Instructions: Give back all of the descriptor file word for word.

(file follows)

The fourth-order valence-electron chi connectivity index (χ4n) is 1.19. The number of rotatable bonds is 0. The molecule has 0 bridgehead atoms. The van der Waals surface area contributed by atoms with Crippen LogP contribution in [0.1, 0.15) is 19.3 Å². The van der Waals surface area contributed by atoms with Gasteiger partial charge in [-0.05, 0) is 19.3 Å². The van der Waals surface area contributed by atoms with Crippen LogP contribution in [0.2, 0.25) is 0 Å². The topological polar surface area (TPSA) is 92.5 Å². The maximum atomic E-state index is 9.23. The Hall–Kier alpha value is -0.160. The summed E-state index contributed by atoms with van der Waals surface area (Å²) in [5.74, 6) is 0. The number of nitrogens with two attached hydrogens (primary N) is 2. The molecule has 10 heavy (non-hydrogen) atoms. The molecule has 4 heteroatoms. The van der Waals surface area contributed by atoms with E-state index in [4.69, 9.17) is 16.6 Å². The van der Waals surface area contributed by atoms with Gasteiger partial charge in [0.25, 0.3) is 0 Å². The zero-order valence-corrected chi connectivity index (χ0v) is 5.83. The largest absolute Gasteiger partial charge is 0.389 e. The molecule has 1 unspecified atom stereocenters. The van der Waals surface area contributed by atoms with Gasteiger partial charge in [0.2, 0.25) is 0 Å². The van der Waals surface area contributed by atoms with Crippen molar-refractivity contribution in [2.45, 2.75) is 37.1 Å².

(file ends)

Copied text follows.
The fourth-order valence-electron chi connectivity index (χ4n) is 1.19. The number of rotatable bonds is 0. The molecule has 0 bridgehead atoms. The van der Waals surface area contributed by atoms with Crippen LogP contribution in [0.1, 0.15) is 19.3 Å². The van der Waals surface area contributed by atoms with Gasteiger partial charge in [-0.05, 0) is 19.3 Å². The van der Waals surface area contributed by atoms with Crippen LogP contribution in [0.2, 0.25) is 0 Å². The topological polar surface area (TPSA) is 92.5 Å². The maximum atomic E-state index is 9.23. The Hall–Kier alpha value is -0.160. The summed E-state index contributed by atoms with van der Waals surface area (Å²) in [5.74, 6) is 0. The number of nitrogens with two attached hydrogens (primary N) is 2. The molecule has 10 heavy (non-hydrogen) atoms. The molecule has 4 heteroatoms. The van der Waals surface area contributed by atoms with E-state index in [4.69, 9.17) is 16.6 Å². The van der Waals surface area contributed by atoms with Gasteiger partial charge in [0.25, 0.3) is 0 Å². The zero-order valence-corrected chi connectivity index (χ0v) is 5.83. The largest absolute Gasteiger partial charge is 0.389 e. The molecule has 1 unspecified atom stereocenters. The van der Waals surface area contributed by atoms with Gasteiger partial charge in [0.2, 0.25) is 0 Å². The van der Waals surface area contributed by atoms with Crippen molar-refractivity contribution in [2.45, 2.75) is 37.1 Å².